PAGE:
It provided a safe alternative to the hazardous use of mercury in gilding metals, which was banned c1799.
c1660 – calendar movements were introduced to English longcase clocks.
The first longcase clocks in England, where the form was born, were produced about 1660.
Spring-wound table clocks and weight-driven wall clocks had been made for a couple of centuries prior to this, but they were not particularly reliable timekeepers and it was the invention of the long pendulum in 1657 (requiring a long case) that created a breakthrough in accuracy, and coincidentally introduced a new and unique form of furniture.
The construction of various parts can and will help in dating your antique clock.
Specifically the style and type of clock hand and the dial, both of which have varied over time.
ABBOTT – PLACE UNKNOWN – clock dials C1810 or 1820 ADAM, JOSEPH – GLASGOW – clock dials 1837 ALLDRIDGE, EDWARD – 37 DEAN ST., BIRMINGHAM 1833-61 ALLDRIDGE, EDWIN – BIRMINGHAM – clock dials 1833 to 1864 ANDERSON & CO – BIRMINGHAM – clock dials 1790 ASHWIN & CO – BIRMINGHAM – clock dials c1790 to c1800 ASHWIN & BYRNE – BIRMINGHAM 1792-98 BAKER & SON – BIRMINGHAM – clock dials 1846 BAKER, RICHARD – BIRMINGHAM – clock dials 1841 to 1866 BAKER, SAMUEL – BIRMINGHAM – clock dials 1823 to 1850 BAKER, SAMUEL & SON – BIRMINGHAM – clock dials 1858 BAKER, THOMAS – BIRMINGHAM – clock dials & clock maker 1839 to 1850 BAKER, WILLIAM I – BIRMINGHAM – clock dials 1822 to 1831 BAKER, WILLIAM II – BIRMINGHAM – clock dials & clock maker 1854 to 1867 BATKIN, WILLIAM & SON – BIRMINGHAM – printed dials 1803 BEACH, JOSEPH I – BIRMINGHAM – 1849 to 1863 BEACH, JOSEPH II – BIRMINGHAM – 1849 to 1880 BEILBY & HAWTHORNE – NEWCASTLE UPON TYNE – clock dials 1796 – c1817 BEILBY HAWTHORNE & WHITTAKER – HALIFAX & NEWCASTLE – clock dials c1800 BELL & MEUDELL – EDINBURGH – clock dials 1832 to 1849 BELL, P.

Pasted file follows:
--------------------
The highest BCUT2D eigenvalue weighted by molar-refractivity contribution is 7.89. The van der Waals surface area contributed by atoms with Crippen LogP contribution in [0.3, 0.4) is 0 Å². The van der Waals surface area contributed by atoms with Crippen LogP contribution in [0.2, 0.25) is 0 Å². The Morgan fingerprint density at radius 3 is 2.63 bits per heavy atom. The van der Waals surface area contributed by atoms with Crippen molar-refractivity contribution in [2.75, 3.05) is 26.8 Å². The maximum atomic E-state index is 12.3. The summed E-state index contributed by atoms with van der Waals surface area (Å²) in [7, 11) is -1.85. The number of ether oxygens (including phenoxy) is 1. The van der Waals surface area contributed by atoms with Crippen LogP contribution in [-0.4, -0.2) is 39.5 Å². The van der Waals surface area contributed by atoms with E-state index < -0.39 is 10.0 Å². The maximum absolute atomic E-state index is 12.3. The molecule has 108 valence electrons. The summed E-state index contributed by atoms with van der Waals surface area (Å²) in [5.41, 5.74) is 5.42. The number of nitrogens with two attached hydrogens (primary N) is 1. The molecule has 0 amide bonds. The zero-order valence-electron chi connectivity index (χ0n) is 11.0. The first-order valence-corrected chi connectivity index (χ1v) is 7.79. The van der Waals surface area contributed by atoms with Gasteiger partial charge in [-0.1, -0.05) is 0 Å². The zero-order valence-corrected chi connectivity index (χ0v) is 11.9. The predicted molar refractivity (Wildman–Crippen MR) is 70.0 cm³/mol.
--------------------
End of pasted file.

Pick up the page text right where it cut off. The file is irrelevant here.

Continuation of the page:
Laprade has started threads involving a look at cases and dial scripts. I'm certainly not qualified in any way at offering insights but I know many of you are.So I'll start by posting what I think are some very nice hands from a Scottish long-case with round dial dating to about 1810.the seconds hand and calender hand are an exact match. I know they are probably not but has it ever been known to use gold when crafting long-case hands?Painted longcase and grandfather clock dials are found in many different sizes and styles, English clock dials are generally square or arched top, usually makers did apply their name to the dials of clocks they made, however Painted dial do deteriorate over time with sunlight, fires, and smoking, detail fades and can be rubbed away with cleaning and making it difficult to identify a maker.With Help from improving forensic technology and careful restoration techniques it is usually possible to identify information missing from a painted dial so they can be restored to their original condition using originally used materials carried out by an experienced qualified restorer.